Amanda Murphy

2006 Volunteer Excellence Award Recipient

Amanda Murphy has been a tireless volunteer for the American Lung Association of Delaware for five years. She has contributed over 500 hours to tobacco-prevention and asthma awareness through her work with Delaware's youth movement, Kick Butts Generation (KBG) and Spacer Camp. She was one of the Delaware youth involved in the grassroots effort to pass the "Clean Indoor Air Acts" in 2002, one of the toughest in the nation.

Amanda's involvement in Spacer Camp began at age twelve. Now, she serves as a senior teen volunteer mentor at Spacer Camp, a week-long day camp for children with asthma. Leading the teen volunteer group at Spacer Camp by example, she is a dedicated, creative and compassionate role model for other teens who are first-time and less experienced volunteers. One of the first teen volunteers at Spacer Camp, Amanda was such a capable volunteer that the American Lung Association of Delaware was inspired to develop a Spacer Camp teen volunteer program. As of 2005, there are approximately 6 teen volunteers housed at each of the 4 Spacer Camps in Delaware. These teen volunteers enhance our entire program and increase our capacity to provide programming to children with asthma. Amanda makes the volunteering experience a positive one for other teens, making them more likely to volunteer for other Lung Association activities, such as Asthma Awareness Day.

During each of the five years she has volunteered at Spacer Camp, Amanda has continually demonstrated her creativity. This summer, for example, believing she could further support the education the campers received, Amanda conducted a spontaneous tobacco education session. She seated the campers in a circle and had them take turns tossing a large inflated ball with anti-tobacco messages and questions. The children discussed and answered each question in turn. The children were so drawn to Amanda, they did not want the session to end. Amanda does her creative work quietly. She connects with children creatively while they are playing games or crafting. The youth trust her and are extremely receptive to her messages.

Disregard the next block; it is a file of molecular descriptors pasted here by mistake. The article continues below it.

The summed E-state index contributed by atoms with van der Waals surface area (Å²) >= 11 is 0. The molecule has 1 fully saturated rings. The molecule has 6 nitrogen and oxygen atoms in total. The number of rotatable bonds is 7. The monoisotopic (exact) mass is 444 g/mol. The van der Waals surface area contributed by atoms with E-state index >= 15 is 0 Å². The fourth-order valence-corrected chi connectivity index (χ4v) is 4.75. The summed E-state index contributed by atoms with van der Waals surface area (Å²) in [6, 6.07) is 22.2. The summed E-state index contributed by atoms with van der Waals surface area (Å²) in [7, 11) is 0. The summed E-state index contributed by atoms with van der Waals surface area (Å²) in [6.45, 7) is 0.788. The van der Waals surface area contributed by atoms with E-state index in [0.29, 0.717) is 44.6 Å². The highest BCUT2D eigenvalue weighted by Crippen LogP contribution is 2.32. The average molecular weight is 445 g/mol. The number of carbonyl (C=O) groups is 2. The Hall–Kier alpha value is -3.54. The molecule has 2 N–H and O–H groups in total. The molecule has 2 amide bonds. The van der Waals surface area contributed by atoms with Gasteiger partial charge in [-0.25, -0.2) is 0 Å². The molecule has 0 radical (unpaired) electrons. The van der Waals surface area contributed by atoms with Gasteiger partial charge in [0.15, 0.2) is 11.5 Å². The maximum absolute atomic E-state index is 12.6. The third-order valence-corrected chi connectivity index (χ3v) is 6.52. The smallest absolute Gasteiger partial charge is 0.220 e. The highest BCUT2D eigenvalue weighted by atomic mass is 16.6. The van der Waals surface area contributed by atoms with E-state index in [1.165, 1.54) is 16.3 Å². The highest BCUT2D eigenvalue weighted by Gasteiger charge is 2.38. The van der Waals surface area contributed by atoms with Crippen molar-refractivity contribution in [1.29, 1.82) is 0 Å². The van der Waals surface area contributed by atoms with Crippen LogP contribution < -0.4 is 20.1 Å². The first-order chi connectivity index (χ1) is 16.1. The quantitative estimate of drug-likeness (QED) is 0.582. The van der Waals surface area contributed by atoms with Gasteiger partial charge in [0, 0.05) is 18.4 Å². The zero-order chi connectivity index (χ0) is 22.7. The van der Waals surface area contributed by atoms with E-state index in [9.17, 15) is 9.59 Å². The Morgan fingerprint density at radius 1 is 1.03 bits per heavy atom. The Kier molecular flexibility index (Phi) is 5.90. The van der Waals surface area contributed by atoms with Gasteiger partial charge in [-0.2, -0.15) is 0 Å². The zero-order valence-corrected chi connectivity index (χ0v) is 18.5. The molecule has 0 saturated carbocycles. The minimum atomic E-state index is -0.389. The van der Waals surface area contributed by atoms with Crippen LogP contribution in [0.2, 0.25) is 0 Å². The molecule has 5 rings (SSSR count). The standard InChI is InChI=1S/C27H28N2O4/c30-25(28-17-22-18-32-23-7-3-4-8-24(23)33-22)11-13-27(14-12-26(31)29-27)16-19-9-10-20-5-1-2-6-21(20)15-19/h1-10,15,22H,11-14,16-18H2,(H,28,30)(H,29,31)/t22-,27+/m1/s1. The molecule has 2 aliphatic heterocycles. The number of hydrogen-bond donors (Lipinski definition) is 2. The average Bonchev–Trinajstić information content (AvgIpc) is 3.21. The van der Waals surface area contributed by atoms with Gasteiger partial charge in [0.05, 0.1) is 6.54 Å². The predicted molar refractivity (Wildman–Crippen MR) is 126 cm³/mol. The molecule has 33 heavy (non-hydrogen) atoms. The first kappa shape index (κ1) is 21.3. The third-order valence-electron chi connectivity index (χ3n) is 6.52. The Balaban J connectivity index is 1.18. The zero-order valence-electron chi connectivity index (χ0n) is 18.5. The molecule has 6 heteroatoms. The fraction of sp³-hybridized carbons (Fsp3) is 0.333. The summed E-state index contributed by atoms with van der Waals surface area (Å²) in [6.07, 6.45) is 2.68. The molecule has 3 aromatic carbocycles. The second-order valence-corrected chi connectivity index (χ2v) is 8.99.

Amanda discovered the American Lung Association of Delaware's Youth Movement against tobacco, the Kick Butts Generation (KBG), during her first year of volunteering at Spacer Camp in 2000. She immediately signed on to become a representative for her school. She is a key factor in the success that has been achieved by the KBG, a youth driven organization. Amanda participated in the development of a mission and strategic plan for the KBG. She also recruits members into the Kick Butts Generation and last year was instrumental in the KBG increasing their membership from 3916 to 6015. She has devoted over 100+ hours each year providing tobacco awareness to youth and her peers. Her interaction with peers educates them on ways they can volunteer for the organization and has resulted in new teens volunteering time at Spacer Camp. She will actively be pursuing a new intern to fill her shoes when she graduates in 2006, continuing the legacy of the KBG at her school, St. Mark's. 

Amanda is involved in many other American Lung Association of Delaware activities as well. Last year Amanda helped the Lung Association with their Blue Rock's No-Tobacco Little League Day. Youth and their coaches enjoy a day at a minor league baseball game. Pre-game activities include taking a no-tobacco pledge (led by Amanda and her KBG members) and receiving a free baseball cap from the Blue Rocks. Amanda has attended T.A.T.U. training and is involved in school- and community-based tobacco control education programs.

Recently her community service group planned a health fair activity for a local elementary school. Their interactive display attracted youth and their families to the booth where they played games teaching them the facts about tobacco and received anti-tobacco buttons and key chains for participating. Her devotion to tobacco-control is one of the contributing factors to Delaware's decrease in self-reported use of cigarettes from 26% in 2000 to 18% in 2004. She along with her peers provide the truth about tobacco through their quarterly newsletter the VOICE and their youth-driven website,, as well as programs they take to the youth throughout our state by adopting an elementary school and bringing an interactive program reaching hundreds with a no-tobacco message. 

Amanda plans to become a teacher where she will have the ability to continue providing countless hours educating future generations about asthma awareness and a tobacco-free lifestyle.